Lautrec was attracted to comedy, and one such play he attended was Edouard Pailleron’s Cabotins [Scoundrels], performed at the Comédie Français, also known as the Théâtre Français, from February 1894. Pailleron had abandoned a career in law – after appearing at the bar just once – to write for the theatre, especially ‘poetic farces’.[1] This lithograph is one of a series of scenes from Cabotins made by Lautrec.

The ageing actress with the stage name Marthé Brandès (originally known as Marthé-Joséphine Brunswig) complains to her partner Charles Le Bargy (played by her husband Leloir) about her young rival – who is eighteen. Lautrec perfectly captures Brandès’ vicious quality, exaggerated by his sense of caricature: her ferocious expression augments her natural facial features of pronounced chin, squinting eyes and jutting jaw as she leans across a table. These qualities he depicted in an equally unflattering drawing of the same year.[2] Brandès’ jealousy of the other woman is palpable. Le Bargy has almost disappeared in fright, with his face barely recognisable as the confrontation takes place in the atelier of the sculptor Cardevent, which is suggested by the sculptural figures in the background.

JK

 

[1] Jules Claretie, Edouard Pailleron, Paris: A. Quantin, 1883, p. 8.

[2] M.G. Dortu, Toulouse-Lautrec et son oeuvre, New York: Paul Brame et C.M. de Hauke, Collectors Editions, 1971, vol. 5, D.3.632.

The free flow of café-concert performers to appear on the avant-garde theatre stage in Paris blurred the distinction between the two forms of entertainment. Jane Avril, for example, performed in the role of Anitra in Ibsen’s Peer Gynt, for Aurélian-Marie Lugné-Poe’s production at the Théâtre de l’Oeuvre in 1896. Like other artists, particularly those associated with the Nabis, such as Pierre Bonnard, Félix Vallotton, Paul Sérusier, Edouard Vuillard and Henri-Gabriel Ibels, Lautrec embraced the idea of designing programs for the more experimental theatres, as well as posters advertising performances, such as La Gitane by Richepin at the Théâtre Antoine, portraying the thespians he was so taken with.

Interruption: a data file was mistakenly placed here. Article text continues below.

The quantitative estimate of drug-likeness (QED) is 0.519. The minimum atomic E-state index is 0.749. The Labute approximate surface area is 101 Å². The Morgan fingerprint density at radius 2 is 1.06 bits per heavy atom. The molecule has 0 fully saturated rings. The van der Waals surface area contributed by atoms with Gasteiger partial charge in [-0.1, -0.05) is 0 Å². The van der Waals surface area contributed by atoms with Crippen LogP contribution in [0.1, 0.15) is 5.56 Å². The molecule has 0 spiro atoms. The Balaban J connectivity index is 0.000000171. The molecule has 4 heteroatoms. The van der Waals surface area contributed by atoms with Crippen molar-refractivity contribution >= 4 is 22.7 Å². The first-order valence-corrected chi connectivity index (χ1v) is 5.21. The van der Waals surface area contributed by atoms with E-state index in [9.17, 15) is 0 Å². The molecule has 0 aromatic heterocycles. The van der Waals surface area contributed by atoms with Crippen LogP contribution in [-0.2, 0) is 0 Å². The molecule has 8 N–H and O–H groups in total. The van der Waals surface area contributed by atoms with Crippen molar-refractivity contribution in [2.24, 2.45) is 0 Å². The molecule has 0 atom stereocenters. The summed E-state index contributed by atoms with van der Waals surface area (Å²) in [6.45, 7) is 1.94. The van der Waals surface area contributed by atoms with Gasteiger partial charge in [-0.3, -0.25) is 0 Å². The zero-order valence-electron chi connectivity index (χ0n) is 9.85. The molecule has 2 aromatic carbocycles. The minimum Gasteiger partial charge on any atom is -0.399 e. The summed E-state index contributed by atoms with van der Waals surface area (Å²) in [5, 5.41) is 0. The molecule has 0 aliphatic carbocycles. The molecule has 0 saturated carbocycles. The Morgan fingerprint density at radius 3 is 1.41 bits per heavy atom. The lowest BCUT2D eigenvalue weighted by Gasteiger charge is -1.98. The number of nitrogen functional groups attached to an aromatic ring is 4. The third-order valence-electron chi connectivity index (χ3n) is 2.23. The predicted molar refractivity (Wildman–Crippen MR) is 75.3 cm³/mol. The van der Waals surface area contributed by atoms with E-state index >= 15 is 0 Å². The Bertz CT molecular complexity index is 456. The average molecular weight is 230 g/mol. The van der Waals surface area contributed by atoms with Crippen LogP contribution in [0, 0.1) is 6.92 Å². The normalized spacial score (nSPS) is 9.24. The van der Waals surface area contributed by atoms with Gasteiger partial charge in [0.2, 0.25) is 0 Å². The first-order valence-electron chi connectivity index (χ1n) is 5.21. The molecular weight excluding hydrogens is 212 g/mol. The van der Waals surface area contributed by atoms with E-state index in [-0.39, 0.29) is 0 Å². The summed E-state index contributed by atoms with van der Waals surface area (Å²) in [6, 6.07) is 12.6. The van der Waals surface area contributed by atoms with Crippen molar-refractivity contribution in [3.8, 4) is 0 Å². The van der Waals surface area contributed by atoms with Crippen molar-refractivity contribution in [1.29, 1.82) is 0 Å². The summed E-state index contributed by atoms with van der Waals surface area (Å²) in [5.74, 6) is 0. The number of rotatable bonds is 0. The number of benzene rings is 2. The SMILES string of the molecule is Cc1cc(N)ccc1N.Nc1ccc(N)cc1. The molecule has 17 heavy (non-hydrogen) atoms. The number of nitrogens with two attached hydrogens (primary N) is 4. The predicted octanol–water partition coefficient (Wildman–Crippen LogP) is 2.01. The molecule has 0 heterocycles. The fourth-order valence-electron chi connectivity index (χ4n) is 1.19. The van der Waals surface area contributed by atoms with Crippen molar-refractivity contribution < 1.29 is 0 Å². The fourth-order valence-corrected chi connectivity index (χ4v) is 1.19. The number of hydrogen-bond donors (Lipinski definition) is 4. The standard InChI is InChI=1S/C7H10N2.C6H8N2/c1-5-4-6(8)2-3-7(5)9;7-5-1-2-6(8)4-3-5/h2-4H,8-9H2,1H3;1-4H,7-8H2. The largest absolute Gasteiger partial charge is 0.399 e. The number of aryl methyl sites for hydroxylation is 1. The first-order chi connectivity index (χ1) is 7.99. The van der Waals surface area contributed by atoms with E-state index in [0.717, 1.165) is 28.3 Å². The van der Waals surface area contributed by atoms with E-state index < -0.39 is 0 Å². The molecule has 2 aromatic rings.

Lautrec was attracted to comedy, and one such play he attended was Edouard Pailleron’s Cabotins [Scoundrels], performed at the Comédie Français, also known as the Théâtre Français, from February 1894. Pailleron had abandoned a career in law – after appearing at the bar just once – to write for the theatre, especially ‘poetic farces’.[1] This lithograph is one of a series of scenes from Cabotins made by Lautrec.

The ageing actress with the stage name Marthé Brandès (originally known as Marthé-Joséphine Brunswig) complains to her partner Charles Le Bargy (played by her husband Leloir) about her young rival – who is eighteen. Lautrec perfectly captures Brandès’ vicious quality, exaggerated by his sense of caricature: her ferocious expression augments her natural facial features of pronounced chin, squinting eyes and jutting jaw as she leans across a table. These qualities he depicted in an equally unflattering drawing of the same year.[2] Brandès’ jealousy of the other woman is palpable. Le Bargy has almost disappeared in fright, with his face barely recognisable as the confrontation takes place in the atelier of the sculptor Cardevent, which is suggested by the sculptural figures in the background.

JK

 

[1] Jules Claretie, Edouard Pailleron, Paris: A. Quantin, 1883, p. 8.

[2] M.G. Dortu, Toulouse-Lautrec et son oeuvre, New York: Paul Brame et C.M. de Hauke, Collectors Editions, 1971, vol. 5, D.3.632.



Image detail: Henri de Toulouse-Lautrec La Goulue entering the Moulin Rouge [La Goulue entrant au Moulin Rouge] 1892
The Museum of Modern Art, New York Gift of Mrs David M. Levy